As the verbiage flew, Bidwill had the locks changed on the Cardinal offices to keep Coryell out and to prevent the assistant coaches from scattering to other teams with Cardinal game plans. Of course, they could have the college draft lists.
Strangely, these same Cardinals had a right to be dreaming Super Bowl on Nov. 20 after they had beaten Philadelphia 21-16 for their sixth straight win. Their record was 7-3, they had defeated Dallas, and the NFC's wild-card playoff berth seemed a cinch. But then St. Louis lost to Miami 55-14 on Thanksgiving Day and 10 days later fell to the New York Giants 27-7, making that Dec. 10 game with the Redskins a "must win" if the Cardinals expected to be in the playoffs for the third time in four years.
At halftime of that game, with St. Louis losing 13-10, Coryell's wife Aliisa, who had never been happy with the family's move from hot-weather San Diego to the unpredictable climes of St. Louis, left the stadium, claiming she could no longer tolerate the fans' abusive comments about her husband. Coryell's 16-year-old daughter Mindy tried to punch one fan who made a derogatory comment about her father. After the loss to Washington, Coryell simmered for several hours, then phoned a local reporter and blew his top.
Coryell blasted management again in a column by Jack Murphy of The San Diego Union that appeared before St. Louis lost its final game of the season—and fourth in a row—to Tampa Bay. In the story were these comments: "A lot of our guys are playing out their options and they'd scatter if they could.... We have such a limited budget the trend is obvious.... Next year we'll win four games, the year after we'll win two.... Not more than two of our defensive players could start for the New York Giants."
Coryell's dissatisfaction with the status quo left the Cardinal players, most of whom privately supported him, convinced that he could not now return under any circumstances. "At first everybody thought his outburst was a spur-of-the-moment thing because he wanted to win so badly," says Defensive Back Roger Wehrli, "but after that he never pulled any of his comments back. I guess he meant it." Adds Placekicker Jim Bakken, "I don't think he could have come back without an explanation to the players, without the things he said being squared away."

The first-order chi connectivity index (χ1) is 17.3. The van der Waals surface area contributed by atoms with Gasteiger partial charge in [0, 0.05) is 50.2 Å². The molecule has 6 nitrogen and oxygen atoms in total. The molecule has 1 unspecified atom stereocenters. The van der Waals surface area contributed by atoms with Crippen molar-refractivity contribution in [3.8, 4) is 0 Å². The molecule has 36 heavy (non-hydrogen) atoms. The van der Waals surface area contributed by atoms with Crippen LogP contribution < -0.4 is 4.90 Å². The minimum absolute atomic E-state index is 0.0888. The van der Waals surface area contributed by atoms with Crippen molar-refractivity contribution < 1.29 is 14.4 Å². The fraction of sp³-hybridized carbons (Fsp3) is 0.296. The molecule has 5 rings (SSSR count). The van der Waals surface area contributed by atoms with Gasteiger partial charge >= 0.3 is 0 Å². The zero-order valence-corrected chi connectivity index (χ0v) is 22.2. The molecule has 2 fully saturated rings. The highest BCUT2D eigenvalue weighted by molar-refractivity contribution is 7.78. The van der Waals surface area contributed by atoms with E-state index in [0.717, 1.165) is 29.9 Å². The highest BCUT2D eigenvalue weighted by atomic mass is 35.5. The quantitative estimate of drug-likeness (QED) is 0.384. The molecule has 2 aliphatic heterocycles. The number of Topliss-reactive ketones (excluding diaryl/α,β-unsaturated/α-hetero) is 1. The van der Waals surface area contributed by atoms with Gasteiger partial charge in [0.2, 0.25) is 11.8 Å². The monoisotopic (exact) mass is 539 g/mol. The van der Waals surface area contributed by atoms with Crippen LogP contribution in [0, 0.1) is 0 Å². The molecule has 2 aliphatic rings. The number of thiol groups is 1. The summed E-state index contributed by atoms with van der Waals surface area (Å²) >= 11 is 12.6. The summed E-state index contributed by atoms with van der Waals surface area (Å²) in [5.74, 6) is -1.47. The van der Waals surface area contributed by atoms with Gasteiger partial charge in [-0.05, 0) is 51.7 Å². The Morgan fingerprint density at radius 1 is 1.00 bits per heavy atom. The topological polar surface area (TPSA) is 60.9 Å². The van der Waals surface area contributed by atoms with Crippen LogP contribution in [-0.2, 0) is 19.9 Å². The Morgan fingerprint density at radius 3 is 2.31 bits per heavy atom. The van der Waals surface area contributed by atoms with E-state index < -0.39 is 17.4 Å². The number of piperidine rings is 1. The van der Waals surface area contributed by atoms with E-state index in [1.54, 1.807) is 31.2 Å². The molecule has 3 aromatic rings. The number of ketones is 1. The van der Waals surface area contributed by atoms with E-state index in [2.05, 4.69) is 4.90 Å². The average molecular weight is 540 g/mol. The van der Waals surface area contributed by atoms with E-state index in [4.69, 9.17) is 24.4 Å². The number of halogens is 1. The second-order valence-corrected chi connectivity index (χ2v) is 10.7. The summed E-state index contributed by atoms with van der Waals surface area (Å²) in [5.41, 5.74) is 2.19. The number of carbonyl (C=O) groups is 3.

Draft procedures aside, the major issue in St. Louis seems to be the team's salary policy. Will Bidwill bid well for Metcalf and the other Cardinal free agents? Will he upgrade the low-by-comparison contracts of many of his stars? As Coryell says, "You can't have people mad about how much money they've been paid and expect them to do their best."
The Cardinals have not always been Scrooges. In the mid-'60s they had one of the highest payrolls in the NFL. In those days, though, the team was jointly owned by Bill Bidwill, who served as vice-president, and his older brother Stormy, who was president. "If a player didn't get what he wanted from one of us," says Bill, "he just went to the other." When Bill bought out Stormy in September of 1972, he began to institute what he felt were good business principles. "I make a concerted effort to have a sound salary structure," he says. He talks frequently of the "sanctity of the contract," and steadfastly refuses to renegotiate existing agreements.
Bidwill's tactics have come under public scrutiny as the result of the NFL's new collective bargaining agreement that allows a dissatisfied player to test his value in the marketplace when his contract expires. To prevent this, many NFL clubs have been signing their players to lucrative long-term contracts.
Bidwill goes the other way. "It's very popular now to badger us about our money policies," he says, "but if we paid a player more money, would he be a better player? I don't think having a lot of people in their option year hurts our morale. It's just the new system. Negotiating is no longer an emotional issue. That's why players hire agents. I'd like to keep all our players. If one of them comes back with a higher offer, we've just got to look at it and ask, 'Were we wrong?' "